Well that was close. Last September Scots voted in a referendum on independence, and for a while there was a lot of hand wringing about what it would mean if Caledonia voted to chart its own course. Ultimately, the “No” vote carried the day, and it’s business as usual in the UK. In a way that makes Scotland an even more appealing investment these days.
Nice and Stable
“Ultimately, the ‘No’ vote means we now have a more certain environment for the property market to function. The number of sales completed across Scotland following the referendum in September and October was 63 percent higher than during the two month period running up to the vote,” said Knight Frank in a statement last November. And functioning it is. The country of just over five million, according to writer Arthur Herman, invented the modern world. Hyperbole or otherwise, Scotland has a robust mixed economy that includes banking (in Europe’s third largest financial centre) oil services, the arts (the Edinburgh Festival is one of the world’s best), golf-based tourism and whiskey, an industry valued at nearly £5 billion. Education, law and healthcare have long and storied histories in the country and industries to match, and as the capital, government forms a massive sector. Plus Scotland gave us the first James Bond and Robbie Burns Day. Who can argue with that track record?
But it’s the current property market that has gotten the attention of investors the world over. Scotland, and prime location Edinburgh, is a hotspot within Europe. Its biggest advantage is that it lags behind London on price, and those prices have room to grow. To compare, Hong Kong is averaging roughly £2,500 per square foot, London £2,000 and Edinburgh is roughly £400 per square foot. Prime central Edinburgh flats run upwards of just £400,000 (HK$4.7 million) and across Scotland flat prices average £160,000 (HK$2 million). At the top end of the market, rents have been skyrocketing for the past year and property advisory Savills predicts 23 percent price growth in prime property by 2018 and 19 percent in the mass market.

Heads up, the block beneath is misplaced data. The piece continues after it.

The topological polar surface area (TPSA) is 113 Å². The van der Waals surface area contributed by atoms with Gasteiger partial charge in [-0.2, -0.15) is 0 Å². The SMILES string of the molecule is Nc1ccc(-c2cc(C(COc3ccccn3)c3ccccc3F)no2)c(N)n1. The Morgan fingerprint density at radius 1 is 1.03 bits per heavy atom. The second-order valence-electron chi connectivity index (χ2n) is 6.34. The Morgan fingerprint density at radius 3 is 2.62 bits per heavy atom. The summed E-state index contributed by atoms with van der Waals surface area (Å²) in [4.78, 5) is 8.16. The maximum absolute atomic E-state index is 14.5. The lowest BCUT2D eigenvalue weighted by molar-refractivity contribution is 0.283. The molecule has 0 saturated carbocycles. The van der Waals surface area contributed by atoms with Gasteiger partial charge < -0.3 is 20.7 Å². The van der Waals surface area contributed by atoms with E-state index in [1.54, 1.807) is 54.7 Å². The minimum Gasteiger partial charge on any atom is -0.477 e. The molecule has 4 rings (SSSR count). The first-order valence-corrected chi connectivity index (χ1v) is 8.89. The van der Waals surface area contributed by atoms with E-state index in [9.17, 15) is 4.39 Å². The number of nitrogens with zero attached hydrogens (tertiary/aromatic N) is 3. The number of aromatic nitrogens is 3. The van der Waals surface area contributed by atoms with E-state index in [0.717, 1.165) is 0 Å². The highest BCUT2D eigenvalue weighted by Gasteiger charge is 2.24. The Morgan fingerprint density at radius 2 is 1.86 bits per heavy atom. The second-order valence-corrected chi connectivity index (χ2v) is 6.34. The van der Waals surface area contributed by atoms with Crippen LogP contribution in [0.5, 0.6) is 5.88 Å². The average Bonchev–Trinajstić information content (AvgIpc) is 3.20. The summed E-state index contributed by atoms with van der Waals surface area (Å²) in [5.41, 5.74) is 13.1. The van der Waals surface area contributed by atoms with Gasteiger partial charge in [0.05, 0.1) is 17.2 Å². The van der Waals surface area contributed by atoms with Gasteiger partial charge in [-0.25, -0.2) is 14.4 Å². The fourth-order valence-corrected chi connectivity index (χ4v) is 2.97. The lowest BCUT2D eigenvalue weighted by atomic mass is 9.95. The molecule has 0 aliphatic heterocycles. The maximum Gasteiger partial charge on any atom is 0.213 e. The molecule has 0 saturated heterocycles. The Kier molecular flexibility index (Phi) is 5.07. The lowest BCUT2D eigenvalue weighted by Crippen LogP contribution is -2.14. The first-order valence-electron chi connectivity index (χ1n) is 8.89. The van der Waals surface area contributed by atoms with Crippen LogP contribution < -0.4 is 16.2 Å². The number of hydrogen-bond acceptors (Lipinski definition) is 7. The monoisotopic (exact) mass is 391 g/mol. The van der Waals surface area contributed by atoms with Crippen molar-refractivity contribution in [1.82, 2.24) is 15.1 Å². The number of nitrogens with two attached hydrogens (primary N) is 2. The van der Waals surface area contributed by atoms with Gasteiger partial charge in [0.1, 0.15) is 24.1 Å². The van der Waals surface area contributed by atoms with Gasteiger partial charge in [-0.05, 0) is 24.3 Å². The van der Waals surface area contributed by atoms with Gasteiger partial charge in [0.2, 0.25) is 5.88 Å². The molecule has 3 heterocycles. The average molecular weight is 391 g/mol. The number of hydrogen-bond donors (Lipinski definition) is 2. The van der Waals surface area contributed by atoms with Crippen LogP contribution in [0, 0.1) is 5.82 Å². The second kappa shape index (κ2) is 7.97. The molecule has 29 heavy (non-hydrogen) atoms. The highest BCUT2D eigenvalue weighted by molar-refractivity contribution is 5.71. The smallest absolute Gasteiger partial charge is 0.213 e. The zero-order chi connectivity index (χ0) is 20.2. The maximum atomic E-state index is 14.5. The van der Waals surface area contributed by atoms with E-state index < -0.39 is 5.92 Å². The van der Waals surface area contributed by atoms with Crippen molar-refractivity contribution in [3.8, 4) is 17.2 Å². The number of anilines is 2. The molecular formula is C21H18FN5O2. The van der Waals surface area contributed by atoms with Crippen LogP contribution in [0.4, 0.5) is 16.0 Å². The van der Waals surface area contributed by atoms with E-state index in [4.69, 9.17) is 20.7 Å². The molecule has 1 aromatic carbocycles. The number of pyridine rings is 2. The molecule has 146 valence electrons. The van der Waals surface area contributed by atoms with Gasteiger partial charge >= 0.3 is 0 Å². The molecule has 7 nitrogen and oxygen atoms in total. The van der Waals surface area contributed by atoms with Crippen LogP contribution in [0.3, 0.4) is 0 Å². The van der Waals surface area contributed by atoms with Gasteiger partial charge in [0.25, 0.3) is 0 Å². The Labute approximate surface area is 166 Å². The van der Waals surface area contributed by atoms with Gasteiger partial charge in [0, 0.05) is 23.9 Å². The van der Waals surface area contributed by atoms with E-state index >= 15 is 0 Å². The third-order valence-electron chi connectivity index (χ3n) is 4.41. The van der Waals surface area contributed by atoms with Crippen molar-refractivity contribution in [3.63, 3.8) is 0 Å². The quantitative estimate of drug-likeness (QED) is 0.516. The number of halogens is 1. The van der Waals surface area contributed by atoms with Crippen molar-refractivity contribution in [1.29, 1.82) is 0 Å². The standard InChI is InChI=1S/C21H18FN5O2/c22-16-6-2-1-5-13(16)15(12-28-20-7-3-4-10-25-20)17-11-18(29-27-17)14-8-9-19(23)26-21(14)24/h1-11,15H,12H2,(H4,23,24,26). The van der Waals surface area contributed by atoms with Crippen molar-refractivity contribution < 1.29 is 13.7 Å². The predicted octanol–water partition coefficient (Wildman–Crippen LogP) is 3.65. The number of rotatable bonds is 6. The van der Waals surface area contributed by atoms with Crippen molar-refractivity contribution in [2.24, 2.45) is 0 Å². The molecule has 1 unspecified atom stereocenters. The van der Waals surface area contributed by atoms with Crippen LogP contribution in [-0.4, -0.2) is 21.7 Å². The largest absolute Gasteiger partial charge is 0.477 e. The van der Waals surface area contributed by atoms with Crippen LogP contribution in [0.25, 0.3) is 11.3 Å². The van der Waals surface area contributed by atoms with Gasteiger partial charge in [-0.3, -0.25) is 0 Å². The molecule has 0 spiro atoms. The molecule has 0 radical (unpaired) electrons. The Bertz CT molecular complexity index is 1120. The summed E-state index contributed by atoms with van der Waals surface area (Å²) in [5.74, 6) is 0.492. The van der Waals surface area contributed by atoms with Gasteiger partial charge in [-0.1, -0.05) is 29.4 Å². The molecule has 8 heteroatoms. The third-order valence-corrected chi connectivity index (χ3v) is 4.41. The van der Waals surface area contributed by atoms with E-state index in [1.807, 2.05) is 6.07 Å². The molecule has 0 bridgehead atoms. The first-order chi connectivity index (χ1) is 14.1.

Nonetheless, there are hurdles to clear. Rising interest rates are a global concern, but the implementation of the Land and Buildings Transaction Tax (LBTT) in lieu of a stamp duty in April could have unintended negative blowback. “There is fear in the market over LBTT but despite this we are negotiating deals at all levels,” said Knight Frank Scotland’s Ran Morgan in November’s statement. “Prior to the introduction of the new levy in April, we expect to see an increase in the number of prime sales and homes coming to the market as both buyers and vendors look to move before costs rise.”
Investors in Scotland are great “custodians of historic properties,” and not just in Edinburgh, and other parts of the country have their advocates. The Isle of Skye, for example, has seen a surge in castle purchases. The oil services industry in Aberdeen is fuelling growth there reminiscent of Houston and Calgary. “It’s a small city and very much one industry-based. But the residential market there is unlike anywhere else in Scotland,” points out Savills Director of Residential Sales in Edinburgh Jamie Macnab. The country’s most expensive properties right now are in St Andrews overlooking the golf course, which can run as high as £1,400 per square foot, and Macnab predicts Asian investors joining the existing international market could have a major impact. “So many from Singapore, Hong Kong and China play golf, but they haven’t started buying yet. If they start it will move the market.” And then there’s the third property hub in Glasgow, the country’s biggest city, which ironically was the referendum’s “Yes” stronghold. The stability of continued UK association and devolved banking and finance is underpinning Scotland’s property sector.
But Edinburgh is still the star. It’s a small (World Heritage) city with limited stock and primed for rentals. “You’ve got people coming in on short term contracts, young people who want to live in the city centre and walk to work. First time buyers can ‘t afford to buy, so they rent,” explains Elspeth Rae, partner at BruceRae Property Management in Edinburgh. It’s also a lifestyle city, noted for clean air, blue skies, history, culture — similar to what London has without the crowds and affordability issues. “Most times I’m sourcing property that is going to be easy to let, with good returns and capital growth that will perform and sell well. It’s very much an investment market. You get a lot for your money. It doesn’t go up and down like London does,” Rae finishes. Investors, Rae notes, are particularly fond of the city’s central Old Town and New Town Georgian and Victorian townhouses with high ceilings and 24-inch thick brick walls, especially if they’ve been renovated.
Macnab agrees. “The reason Edinburgh has come up is affordability. London has become very, very expensive and the growth potential is much higher in Edinburgh,” he says, adding peak values in the city are still off 18 percent from their 2007 highs. “It depends on what you’re looking for but at the moment there’s more growth potential. Prices in Edinburgh have only been rising in the past couple of years and there’s still fantastic value for money there.”